(Youngish adults who want no children, though, are not the sole targets of Kotkin and Siegel’s disdain. Older people, for instance, get it, too. They are described as “doddering.” As their numbers increase, the authors predict “cultural and innovative torpidity.”)
So let’s move on to the tactic of threatening the women who are choosing not to have kids. The authors wave in their faces the myth of dying alone. In Japan, they claim, it is already happening: “‘lonely death,’ among the aged, the unmarried, and the childless, is on the rise.”
The authors also like the myth about the empty lives. Describing the results of research, the author say this, with apparent disapproval: “the percentage of adults who disagreed with the contention that people without children “lead empty lives” has shot up, to 59 percent in 2002 from 39 percent in 1988.” The quote is in a paragraph about how “American marriage is faltering – and the baby is being thrown out with the bath water.”
The threat gets laid on even thicker, though, when it comes to electoral politics. The rise of single women, demographically, has made them a political force, the authors believe. Because of their progressive values, single women are of great value to the Democratic Party, and they have power to wield. (I think political leaders and candidates have a long way to go in learning about and appealing to single voters – men and women – but I won’t continue that digression here.)
Don’t get too comfortable, though, you single women with no kids! Watch out, the authors warn: the Mormons, evangelical Christians, and Orthodox Jews are coming! They are going to have more kids than the progressives are, those kids are probably going to have the same “rigidly traditionalist worldview” as their parents, and then the “secular, young, childless voting bloc” will get their comeuppance.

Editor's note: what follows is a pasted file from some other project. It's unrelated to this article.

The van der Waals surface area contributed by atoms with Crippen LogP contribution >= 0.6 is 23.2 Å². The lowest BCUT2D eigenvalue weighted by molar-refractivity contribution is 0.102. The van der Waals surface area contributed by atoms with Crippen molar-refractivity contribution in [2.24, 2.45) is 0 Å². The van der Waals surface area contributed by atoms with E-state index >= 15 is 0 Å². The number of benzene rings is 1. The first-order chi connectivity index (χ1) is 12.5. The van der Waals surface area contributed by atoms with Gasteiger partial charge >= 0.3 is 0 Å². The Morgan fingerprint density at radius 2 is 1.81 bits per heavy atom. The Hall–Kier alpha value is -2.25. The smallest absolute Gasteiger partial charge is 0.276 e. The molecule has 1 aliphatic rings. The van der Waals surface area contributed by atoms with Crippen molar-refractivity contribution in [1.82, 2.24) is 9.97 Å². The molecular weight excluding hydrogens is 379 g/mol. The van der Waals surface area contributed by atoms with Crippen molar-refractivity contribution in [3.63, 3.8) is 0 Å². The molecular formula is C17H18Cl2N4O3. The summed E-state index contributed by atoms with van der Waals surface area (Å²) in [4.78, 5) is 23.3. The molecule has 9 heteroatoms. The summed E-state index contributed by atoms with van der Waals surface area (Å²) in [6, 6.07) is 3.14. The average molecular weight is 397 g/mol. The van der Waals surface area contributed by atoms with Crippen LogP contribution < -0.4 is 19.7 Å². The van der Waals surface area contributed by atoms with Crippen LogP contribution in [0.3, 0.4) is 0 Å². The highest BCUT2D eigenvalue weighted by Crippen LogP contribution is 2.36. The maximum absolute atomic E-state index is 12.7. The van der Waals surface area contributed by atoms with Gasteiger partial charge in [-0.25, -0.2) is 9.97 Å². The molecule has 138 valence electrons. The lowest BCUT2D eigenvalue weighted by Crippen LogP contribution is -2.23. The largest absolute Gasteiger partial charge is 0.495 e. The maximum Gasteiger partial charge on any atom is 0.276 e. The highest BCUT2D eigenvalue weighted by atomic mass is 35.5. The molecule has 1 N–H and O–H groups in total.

Finally, the authors have neared the end of their argument. They have mocked, shamed, and threatened women who are choosing not to have kids. Time to haul out the bribes.
The authors believe that more women can be goaded into having kids with government programs such as “reforming the tax code to encourage marriage and children;” “creating extended leave programs that encourage fathers to take more time with family;” and “other actions to make having children as economically viable, and pleasant, as possible.”
About that last one: So maybe if we add nice soft music to birthing rooms, then more women will want to have children?
The tax code already profoundly and unfairly favors married people. Existing leave programs can and should be improved for all, but they are already particularly negligent of single people with no children. Singlism is rampant; discrimination against single people is written right into our laws.
I agree with the approach Philip Cohen described in the Atlantic:
“Rather than try to increase birth rates, I would rather focus on making things work with fewer children, which might have the positive side effect of improving the lives of children.”
I have one more point to make, in a future post. If more women were persuaded to have children, that choice would not be “free.” If women give more of their time to child-bearing, and women and men devote more of their energy to raising kids, then other pursuits are losing out. So the question I will address next is: What is the potential cost to society of goading women into having kids? [Here it is.]
[Note: For some essays that call out the scolding of adults with no children rather than engaging in it, check out Section III of Singlism, "Singlism's cousin: Stereotyping and stigmatizing of adults with no children."(Paperback is here; ebook is here.)]